Russia accused of trying to hack US senator
News sparks fears that 'Fancy Bear' group may be attempting to hack US mid-terms
One of the three US senators being targeted by sophisticated spearphishing campaigns has been identified as Missouri Democrat Claire McCaskill, sparking fears that Russian actors may be attempting to help the GOP retain its Senate majority during the upcoming mid-term elections.
Microsoft revealed at a security conference last week that three senators had been hit with attempted spearphishing attacks similar to the one which John Podesta fell victim to in 2016, using a spoofed version of the US Senate's Microsoft Active Directory login page to lure the targets in.
The identity of one of these targets has been confirmed by a Daily Beast investigation as a policy aide to Senator McCaskill. Each spearphishing email includes a unique URL that allows the spoofed page to display the email address of the target, and a screencapture of the spoofed domain from forensic snapshot tool URLscan.io was found, revealing the target's identity.
While Microsoft has yet to confirm who launched the attack, it is widely suspected to be the work of the same Russian intelligence unit accused of perpetrating the DNC hack, codenamed 'Fancy Bear'.
Senator McCaskill released a statement pinning the attack on Russia, in-keeping with her historically hard-line stance on Russia's international conduct which has seen her previously dub Putin a "thug and a bully".
"Russia continues to engage in cyber warfare against our democracy. I will continue to speak out and press to hold them accountable," she said. "While this attack was not successful, it is outrageous that they think they can get away with this. I will not be intimidated. I've said it before and I will say it again, Putin is a thug and a bully."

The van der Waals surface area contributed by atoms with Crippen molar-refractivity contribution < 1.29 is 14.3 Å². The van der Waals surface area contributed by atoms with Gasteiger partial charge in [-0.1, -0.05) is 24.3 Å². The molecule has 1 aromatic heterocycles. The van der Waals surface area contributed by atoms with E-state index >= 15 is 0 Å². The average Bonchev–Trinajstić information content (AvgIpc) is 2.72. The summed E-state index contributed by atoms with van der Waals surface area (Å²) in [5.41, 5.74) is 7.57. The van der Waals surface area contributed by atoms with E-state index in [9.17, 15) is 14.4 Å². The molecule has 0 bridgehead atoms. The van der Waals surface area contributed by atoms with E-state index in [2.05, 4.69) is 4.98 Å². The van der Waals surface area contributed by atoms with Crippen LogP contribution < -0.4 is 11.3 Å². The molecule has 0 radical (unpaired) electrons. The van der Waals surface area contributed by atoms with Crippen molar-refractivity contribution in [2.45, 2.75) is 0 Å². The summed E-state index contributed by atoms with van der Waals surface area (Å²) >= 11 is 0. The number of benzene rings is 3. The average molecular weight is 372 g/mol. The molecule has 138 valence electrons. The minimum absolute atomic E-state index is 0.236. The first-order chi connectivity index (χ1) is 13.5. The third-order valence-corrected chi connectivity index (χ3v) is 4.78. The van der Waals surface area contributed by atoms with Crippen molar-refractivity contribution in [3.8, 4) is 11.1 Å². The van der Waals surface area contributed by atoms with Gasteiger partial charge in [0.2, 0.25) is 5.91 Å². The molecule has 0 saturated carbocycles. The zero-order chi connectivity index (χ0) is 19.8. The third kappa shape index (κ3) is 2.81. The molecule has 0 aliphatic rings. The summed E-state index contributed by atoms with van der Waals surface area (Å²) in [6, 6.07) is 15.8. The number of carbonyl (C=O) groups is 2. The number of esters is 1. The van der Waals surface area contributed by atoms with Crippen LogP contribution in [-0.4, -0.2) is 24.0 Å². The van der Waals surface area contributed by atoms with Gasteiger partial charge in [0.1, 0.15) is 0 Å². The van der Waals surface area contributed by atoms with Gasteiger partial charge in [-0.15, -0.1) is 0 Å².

McCaskill is facing re-election in the imminent mid-terms, and is somewhat embattled; Trump won her home state by a 20-point margin in 2016, and more than $15 million has been spent so far opposing her election. The cyber security of the upcoming elections has been identified as a priority by Congress, who have allocated $350 million to ensure their safety.
20/07/2018: Hackers target US mid-term elections
Security experts have detected hacking attempts on the US mid-term elections for first time, after Microsoft announced that it identified and blocked attempted attacks on three congressional candidates so far this year.
Tom Burt, Microsoft's vice president of security and trust, revealed the news at the Aspen Security Summit, Politico reports. The company has not disclosed whether or not the Russian government is suspected of being behind the attacks, and did not specify who the targets were.
Burt did note, however, that they were all candidates for this year's mid-term elections, and were "people who, because of their positions, might have been interesting targets from an espionage standpoint as well as an election disruption standpoint".
The attackers set up a bogus page purporting to be a Microsoft domain, for the purposes of mounting spearphishing attacks to steal targets' credentials. This is a common tactic, and one that allegedly enabled Russian state hackers to access John Podesta's emails in 2016 - which, according to the US Department of Justice, then enabled them to hack the DNC and potentially sway the election.
However, Burt noted that the level of cyber activity observed around the mid-term elections is noticeably less than what was seen during the 2016 presidential elections, indicating that the threat of interference may not be as great.
"On the other hand, cyber security experts Carbon Black warned that cyber warfare is still a very real issue. "Geopolitical tensions manifest in cyberspace," the company's chief cyber security officer Tom Kellermann said. "There is a direct link between the failures of diplomacy and cyberespionage and cyberterrorism. The cold war adversaries have colonised wide swaths of Western cyberspace."
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